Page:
If it’s your goal for your teenager to attend a reputable college, then you’ll need to answer the following five questions to determine if he or she is truly college-ready and what you can do to increase the odds.
1. Is your teen taking a college-placement curriculum?
Competitive colleges require high school students to complete four years of math, science and English as well as two years of the same foreign language. If your teen is on track, it is vital for your child to continue passing all of his or her core subjects to avoid getting behind. In fact, you may want to send your teen to summer school to get ahead in a particular subject. If your son or daughter is not on track, it is crucial for him or her to take summer school as many times as necessary to catch up.
If you do not have a copy of the high school’s college-placement curriculum, check the school’s website or contact your child’s counselor and ask to have it sent to you.
2. Is your teen taking Advanced Placement (AP) classes?
If your son or daughter is taking AP classes, then he or she is definitely on the college path. If your teenager is not, then you should speak with the counselor to change his or her curriculum plan to include at least two AP classes for every year of high school.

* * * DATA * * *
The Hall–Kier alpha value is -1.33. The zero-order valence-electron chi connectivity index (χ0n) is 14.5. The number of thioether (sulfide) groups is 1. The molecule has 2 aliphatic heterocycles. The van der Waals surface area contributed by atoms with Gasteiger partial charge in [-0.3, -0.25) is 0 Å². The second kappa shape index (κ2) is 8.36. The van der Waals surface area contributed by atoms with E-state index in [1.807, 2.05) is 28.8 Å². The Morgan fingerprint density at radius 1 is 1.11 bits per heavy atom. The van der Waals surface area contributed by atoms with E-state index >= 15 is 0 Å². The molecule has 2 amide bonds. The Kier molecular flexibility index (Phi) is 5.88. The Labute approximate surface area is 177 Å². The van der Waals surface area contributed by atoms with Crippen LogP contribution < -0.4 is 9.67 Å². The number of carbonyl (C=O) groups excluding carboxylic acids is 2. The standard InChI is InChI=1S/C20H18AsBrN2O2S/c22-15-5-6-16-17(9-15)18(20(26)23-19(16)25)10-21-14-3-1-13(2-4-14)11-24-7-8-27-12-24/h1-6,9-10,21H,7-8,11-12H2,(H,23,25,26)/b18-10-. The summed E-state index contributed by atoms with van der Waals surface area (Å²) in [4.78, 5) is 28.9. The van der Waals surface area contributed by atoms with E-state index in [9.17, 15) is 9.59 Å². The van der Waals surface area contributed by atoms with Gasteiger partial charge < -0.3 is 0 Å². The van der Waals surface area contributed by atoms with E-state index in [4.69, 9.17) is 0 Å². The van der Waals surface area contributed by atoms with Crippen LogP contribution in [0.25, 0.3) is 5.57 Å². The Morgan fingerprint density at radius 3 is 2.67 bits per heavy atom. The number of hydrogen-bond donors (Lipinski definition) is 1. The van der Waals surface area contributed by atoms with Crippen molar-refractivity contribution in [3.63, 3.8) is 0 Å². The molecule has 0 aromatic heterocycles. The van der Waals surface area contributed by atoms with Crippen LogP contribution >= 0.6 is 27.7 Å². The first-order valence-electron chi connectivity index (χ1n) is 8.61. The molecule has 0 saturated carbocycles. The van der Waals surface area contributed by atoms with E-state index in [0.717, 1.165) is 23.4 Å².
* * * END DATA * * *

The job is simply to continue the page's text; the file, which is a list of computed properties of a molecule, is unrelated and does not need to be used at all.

Pre-AP and AP classes are more difficult than regular classes, but they will prepare your child for the rigor of college coursework. Plus, your son or daughter can earn college credit should he or she pass the AP exams taken in the 11th and 12th grades.
If your teen ever struggles in an AP class, do not allow him or her to give up and take a “regular” (i.e. easier) class. Make sure your child attends tutoring, and hire him or her a tutor if necessary. Also, do not worry too much about your child’s grade point average (GPA). High GPAs are certainly important to Tier 1 colleges, but AP courses are weighted greater than standard classes. In other words, earning a “B” in an AP class it is equivalent to earning an “A” in a non-AP class.
3. Does your teen have homework or schools projects nearly every night? (Is your teen fairly organized and disciplined?)
If your child spends at least a couple of hours nearly every weeknight working on homework or class projects, that is a good indication that he or she is taking challenging coursework. Because high-level courses demand more time, your teen will most likely display good organizational skills and be disciplined enough to set aside a usual study time.
If your child rarely has homework and spends most of the evening hours doing something leisurely, then he or she is probably not taking enough college-prep classes or probably not concerned about making high grades. If you think your teen has too much “family time” to spend, then you should speak to your child and his or her counselor to assess the situation and then come up with an action plan.
4. Is your teen involved in any organizations, clubs or sports?
Top colleges do not want students who just attended high school. They want students who were involved in high school. Someone who belongs to an organization, club or sport is more likely to be noticed by a college admissions counselor because it gives the impression that the student is well-rounded and possibly a leader.